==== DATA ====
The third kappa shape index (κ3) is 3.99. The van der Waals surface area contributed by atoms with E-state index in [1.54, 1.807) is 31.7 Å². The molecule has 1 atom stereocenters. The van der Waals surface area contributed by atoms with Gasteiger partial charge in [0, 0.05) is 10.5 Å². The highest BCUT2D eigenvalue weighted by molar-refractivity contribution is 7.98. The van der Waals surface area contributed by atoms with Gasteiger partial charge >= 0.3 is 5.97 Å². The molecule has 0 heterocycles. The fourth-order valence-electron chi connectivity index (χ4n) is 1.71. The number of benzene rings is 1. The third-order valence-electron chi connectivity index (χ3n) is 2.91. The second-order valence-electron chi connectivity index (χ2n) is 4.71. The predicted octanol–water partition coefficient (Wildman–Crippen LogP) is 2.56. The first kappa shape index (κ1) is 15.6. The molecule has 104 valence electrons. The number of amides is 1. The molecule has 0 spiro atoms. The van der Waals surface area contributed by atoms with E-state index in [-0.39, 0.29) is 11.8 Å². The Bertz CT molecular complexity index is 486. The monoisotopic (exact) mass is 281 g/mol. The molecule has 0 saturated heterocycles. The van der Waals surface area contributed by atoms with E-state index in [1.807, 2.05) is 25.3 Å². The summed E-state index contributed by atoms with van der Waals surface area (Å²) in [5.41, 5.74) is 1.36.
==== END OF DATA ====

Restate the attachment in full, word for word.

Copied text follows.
The third kappa shape index (κ3) is 3.99. The van der Waals surface area contributed by atoms with E-state index in [1.54, 1.807) is 31.7 Å². The molecule has 1 atom stereocenters. The van der Waals surface area contributed by atoms with Gasteiger partial charge in [0, 0.05) is 10.5 Å². The highest BCUT2D eigenvalue weighted by molar-refractivity contribution is 7.98. The van der Waals surface area contributed by atoms with Gasteiger partial charge >= 0.3 is 5.97 Å². The molecule has 0 heterocycles. The fourth-order valence-electron chi connectivity index (χ4n) is 1.71. The number of benzene rings is 1. The third-order valence-electron chi connectivity index (χ3n) is 2.91. The second-order valence-electron chi connectivity index (χ2n) is 4.71. The predicted octanol–water partition coefficient (Wildman–Crippen LogP) is 2.56. The first kappa shape index (κ1) is 15.6. The molecule has 104 valence electrons. The number of amides is 1. The molecule has 0 spiro atoms. The van der Waals surface area contributed by atoms with E-state index in [-0.39, 0.29) is 11.8 Å². The Bertz CT molecular complexity index is 486. The monoisotopic (exact) mass is 281 g/mol. The molecule has 0 saturated heterocycles. The van der Waals surface area contributed by atoms with E-state index in [1.807, 2.05) is 25.3 Å². The summed E-state index contributed by atoms with van der Waals surface area (Å²) in [5.41, 5.74) is 1.36.